Delay in justice By Kunwar Idris - Thursday 5th May 2011

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IN the surge of sympathy for Mukhtar Mai, a thought must be spared for the accused who suffered the rigours of jail for nine years without being found guilty of rape or abetting it.
The real cause of concern in the Mukhtar Mai saga should not be the Supreme Court’s “deeply disappointing” judgment, as the Dawn editorial of April 23 put it, but the horrendous delays in the dispensation of justice (or injustice) in our legal system.
There has been an understandable outpouring of anger over the final acquittal of all but one accused. What is not so clear, however, is the absence of any expression of remorse on the agony suffered by the accused (and their families).
Most comments on the judgment have been unjustifiably harsh or patently unfair, some touching the fringes of contempt.
Particularly regrettable has been the hurried statement of Asma Jahangir, the president of the Supreme Court Bar Association, that appears to imply that the judges had given the decision without weighing the evidence on record.
The US-based Human Rights Watch betrayed both ignorance and bias by observing that the “Supreme Court had repeatedly shown itself quite capable of demanding more evidence and reinvestigation in instances where it served a political purpose”.
This seems to imply public popularity. That purpose would have been better served if the Supreme Court had convicted all the accused.
The same must be said about the comment of the Human Rights Watch that “while Pakistan’s judiciary is now independent, it retains a deeply embedded bias against women in particular and on rights issues in general”. The perception of many within the country is to the contrary.
While the charge of bias against women has no basis, the Supreme Court, and the high courts as well, need to be more vigilant, prompt and sympathetic in enforcing human rights. The petitions for rights take long to be admitted and longer to be heard and decided, if they are at all admitted. For this, some of the blame must be shouldered by the government and the political parties who through their malpractices, corruption and unnecessary references keep the courts preoccupied, and the judges, seemingly, revel in that.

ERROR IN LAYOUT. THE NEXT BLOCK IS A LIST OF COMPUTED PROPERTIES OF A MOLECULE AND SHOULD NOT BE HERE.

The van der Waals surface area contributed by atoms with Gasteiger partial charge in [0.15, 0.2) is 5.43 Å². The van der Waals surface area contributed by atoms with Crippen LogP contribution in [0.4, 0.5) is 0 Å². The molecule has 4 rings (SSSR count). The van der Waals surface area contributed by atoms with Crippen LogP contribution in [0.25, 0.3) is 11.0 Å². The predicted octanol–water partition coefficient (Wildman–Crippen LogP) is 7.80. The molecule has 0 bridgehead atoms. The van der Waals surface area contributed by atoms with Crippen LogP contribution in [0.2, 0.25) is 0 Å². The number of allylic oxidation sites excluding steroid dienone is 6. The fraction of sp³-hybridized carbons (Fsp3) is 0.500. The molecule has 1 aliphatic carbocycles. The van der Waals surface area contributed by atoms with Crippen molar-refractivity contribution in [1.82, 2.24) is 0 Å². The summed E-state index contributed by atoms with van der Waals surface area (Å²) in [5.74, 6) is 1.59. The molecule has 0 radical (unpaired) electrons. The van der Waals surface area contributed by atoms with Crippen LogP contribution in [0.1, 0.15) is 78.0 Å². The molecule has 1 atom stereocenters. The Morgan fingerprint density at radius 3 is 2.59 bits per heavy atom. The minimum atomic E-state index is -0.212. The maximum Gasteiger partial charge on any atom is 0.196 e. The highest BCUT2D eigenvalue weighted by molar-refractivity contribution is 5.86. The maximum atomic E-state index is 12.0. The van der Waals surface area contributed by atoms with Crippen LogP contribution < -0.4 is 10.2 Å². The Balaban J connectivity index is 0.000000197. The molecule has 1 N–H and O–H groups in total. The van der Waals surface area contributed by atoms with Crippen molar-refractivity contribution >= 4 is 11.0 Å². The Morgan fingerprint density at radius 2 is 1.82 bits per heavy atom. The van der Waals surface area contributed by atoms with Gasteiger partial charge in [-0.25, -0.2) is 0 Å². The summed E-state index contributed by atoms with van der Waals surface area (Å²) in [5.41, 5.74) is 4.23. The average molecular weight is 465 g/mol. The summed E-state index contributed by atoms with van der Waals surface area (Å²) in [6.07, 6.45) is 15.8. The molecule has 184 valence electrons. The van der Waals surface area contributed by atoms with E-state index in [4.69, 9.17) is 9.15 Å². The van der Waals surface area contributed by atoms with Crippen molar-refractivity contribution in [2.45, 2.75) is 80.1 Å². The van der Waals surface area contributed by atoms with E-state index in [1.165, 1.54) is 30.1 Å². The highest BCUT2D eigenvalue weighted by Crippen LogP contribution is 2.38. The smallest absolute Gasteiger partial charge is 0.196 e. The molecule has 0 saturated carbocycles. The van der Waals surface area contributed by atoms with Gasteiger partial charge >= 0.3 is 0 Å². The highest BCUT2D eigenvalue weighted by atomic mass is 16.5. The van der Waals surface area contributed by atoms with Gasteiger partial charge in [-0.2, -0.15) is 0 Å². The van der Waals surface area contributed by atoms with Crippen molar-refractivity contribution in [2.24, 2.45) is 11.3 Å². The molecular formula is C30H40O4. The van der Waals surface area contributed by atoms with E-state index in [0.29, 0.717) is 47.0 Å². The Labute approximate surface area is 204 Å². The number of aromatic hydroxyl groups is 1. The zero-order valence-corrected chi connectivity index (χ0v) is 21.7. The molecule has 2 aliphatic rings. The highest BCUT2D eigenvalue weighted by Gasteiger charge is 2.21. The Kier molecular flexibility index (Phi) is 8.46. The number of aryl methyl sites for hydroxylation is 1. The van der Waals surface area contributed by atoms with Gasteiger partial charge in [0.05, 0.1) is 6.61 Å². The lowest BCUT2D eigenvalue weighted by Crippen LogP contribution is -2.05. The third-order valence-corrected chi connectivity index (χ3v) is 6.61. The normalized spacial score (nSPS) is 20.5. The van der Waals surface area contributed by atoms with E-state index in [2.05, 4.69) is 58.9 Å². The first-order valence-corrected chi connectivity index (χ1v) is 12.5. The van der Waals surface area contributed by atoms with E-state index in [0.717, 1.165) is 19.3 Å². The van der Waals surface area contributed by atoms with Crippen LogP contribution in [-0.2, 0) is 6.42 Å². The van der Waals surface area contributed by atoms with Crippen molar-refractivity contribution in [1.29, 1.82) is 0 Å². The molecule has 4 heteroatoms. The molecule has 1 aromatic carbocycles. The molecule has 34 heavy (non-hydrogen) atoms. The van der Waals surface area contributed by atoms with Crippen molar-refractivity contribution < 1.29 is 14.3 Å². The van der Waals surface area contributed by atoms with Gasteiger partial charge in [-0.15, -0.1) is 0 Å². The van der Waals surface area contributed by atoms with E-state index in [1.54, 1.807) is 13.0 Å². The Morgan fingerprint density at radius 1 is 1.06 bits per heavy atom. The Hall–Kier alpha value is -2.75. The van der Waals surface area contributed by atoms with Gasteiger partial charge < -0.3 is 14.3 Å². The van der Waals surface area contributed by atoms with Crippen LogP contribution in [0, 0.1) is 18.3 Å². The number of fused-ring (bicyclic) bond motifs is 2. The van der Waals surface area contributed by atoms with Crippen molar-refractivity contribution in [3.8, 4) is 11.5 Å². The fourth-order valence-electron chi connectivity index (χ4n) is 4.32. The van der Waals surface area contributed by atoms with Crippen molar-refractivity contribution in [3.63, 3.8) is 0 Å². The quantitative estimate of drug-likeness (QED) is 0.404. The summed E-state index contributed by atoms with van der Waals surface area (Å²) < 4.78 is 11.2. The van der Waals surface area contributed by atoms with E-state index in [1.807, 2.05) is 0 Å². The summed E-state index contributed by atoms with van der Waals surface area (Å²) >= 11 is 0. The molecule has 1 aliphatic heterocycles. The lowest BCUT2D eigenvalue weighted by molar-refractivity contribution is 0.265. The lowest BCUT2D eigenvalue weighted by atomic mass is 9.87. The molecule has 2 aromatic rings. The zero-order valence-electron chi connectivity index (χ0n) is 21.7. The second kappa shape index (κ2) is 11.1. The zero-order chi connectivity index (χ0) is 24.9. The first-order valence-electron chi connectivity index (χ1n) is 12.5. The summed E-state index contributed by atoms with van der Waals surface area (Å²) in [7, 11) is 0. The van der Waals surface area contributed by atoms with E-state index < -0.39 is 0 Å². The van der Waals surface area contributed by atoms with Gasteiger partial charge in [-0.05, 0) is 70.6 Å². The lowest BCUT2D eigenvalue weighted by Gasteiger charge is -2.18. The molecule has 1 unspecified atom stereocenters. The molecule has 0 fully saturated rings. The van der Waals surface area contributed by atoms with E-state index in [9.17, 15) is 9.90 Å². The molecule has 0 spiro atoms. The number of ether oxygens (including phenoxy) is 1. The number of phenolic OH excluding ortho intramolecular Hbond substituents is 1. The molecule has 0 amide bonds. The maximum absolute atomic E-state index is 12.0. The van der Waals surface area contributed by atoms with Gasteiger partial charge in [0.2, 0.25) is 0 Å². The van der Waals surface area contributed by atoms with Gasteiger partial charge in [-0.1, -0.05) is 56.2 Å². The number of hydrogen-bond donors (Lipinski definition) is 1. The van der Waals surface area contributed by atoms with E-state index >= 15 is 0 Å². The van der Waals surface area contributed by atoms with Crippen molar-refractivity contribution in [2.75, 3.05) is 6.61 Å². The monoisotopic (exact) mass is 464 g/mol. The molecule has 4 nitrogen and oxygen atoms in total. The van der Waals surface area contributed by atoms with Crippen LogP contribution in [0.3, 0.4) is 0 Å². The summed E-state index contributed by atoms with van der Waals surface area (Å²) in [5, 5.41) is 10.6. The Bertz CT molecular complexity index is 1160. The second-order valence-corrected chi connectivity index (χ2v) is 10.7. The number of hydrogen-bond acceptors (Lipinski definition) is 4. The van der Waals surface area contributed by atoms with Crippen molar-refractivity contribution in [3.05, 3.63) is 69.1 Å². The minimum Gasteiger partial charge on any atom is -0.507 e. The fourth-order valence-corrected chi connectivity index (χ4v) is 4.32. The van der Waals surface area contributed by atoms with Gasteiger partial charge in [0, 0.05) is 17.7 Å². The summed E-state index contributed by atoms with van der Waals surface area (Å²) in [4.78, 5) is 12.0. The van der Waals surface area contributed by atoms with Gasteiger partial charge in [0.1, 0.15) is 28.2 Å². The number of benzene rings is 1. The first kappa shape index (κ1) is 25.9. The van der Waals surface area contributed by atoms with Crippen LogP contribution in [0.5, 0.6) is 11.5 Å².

The courts would have much more time to spare for human rights if the government were not to appoint and promote civil servants arbitrarily or, taking another instance, if the legislators were not to conceal their assets and forge their degrees. Now the ruling party has found yet another device to keep the judges of the Supreme Court occupied and enable a larger number of lawyers to earn fees (perhaps from a depleted exchequer) by seeking the court’s opinion on issues related to the hanging of its founder Z.A. Bhutto.
This is unlikely to serve the intended purpose as it may prove difficult to question legal propriety or to impute dishonourable motives to judicial predecessors of more than 30 years ago. Nearly all of them are dead. But no doubt the petition would prolong the uncertainty for more than hundreds of convicts on death row waiting for their more or less final plea for life to be heard and thousands of other citizens waiting for their fundamental rights to be vindicated.
An increasing tendency to approach the apex court for the review of its orders further detracts from the normal responsibilities of the superior judiciary. It can only be hoped that the government and supporters of Mukhtar Mai do not add to the delay by filing review petitions against the order of acquittal. If the facts were to be sifted from the flurry of received wisdom and wishful thinking that characterise the critical comments, there appears to be little ground for such a review.
Dawn, too, fell victim to this ‘received wisdom’ when it argued that “this is no ordinary case … if rape with multiple witnesses and such extensive media coverage goes unpunished, what Pakistani rape victim will try to obtain justice?” The law admits of no distinction between an ordinary or an extraordinary case. The expectation that the accused should have been punished because the crime was widely publicised at home and abroad is preposterous. Further, no court is expected to be “pro-people”. But nor should it be anti-people.
The courts must apply the law with cold reason as the only guide without fear or favour. If not, the whole judicial system at least the highest court of the land should be free not from political meddling alone but also from vested interests, professional lobbies and, more important, street pressures.
Reverting to the point that was made at the beginning of this article what most ails the system of our criminal justice is delay at every stage — in lodging the complaint, in investigation and then in trial, appeals and now also reviews. In this long course, the facts are distorted and in the case of well-known persons, passions or vengeance may come to dominate.
Pakistan’s tribal areas turned restive once the rough-and-ready jirga justice was replaced by complex penal laws and cumbersome procedures. Adjudication that took days and little expense now takes years and costs a fortune without improving the quality of justice. Hence the tribal insurgency. In fact, that fate seems to be befalling the whole country.

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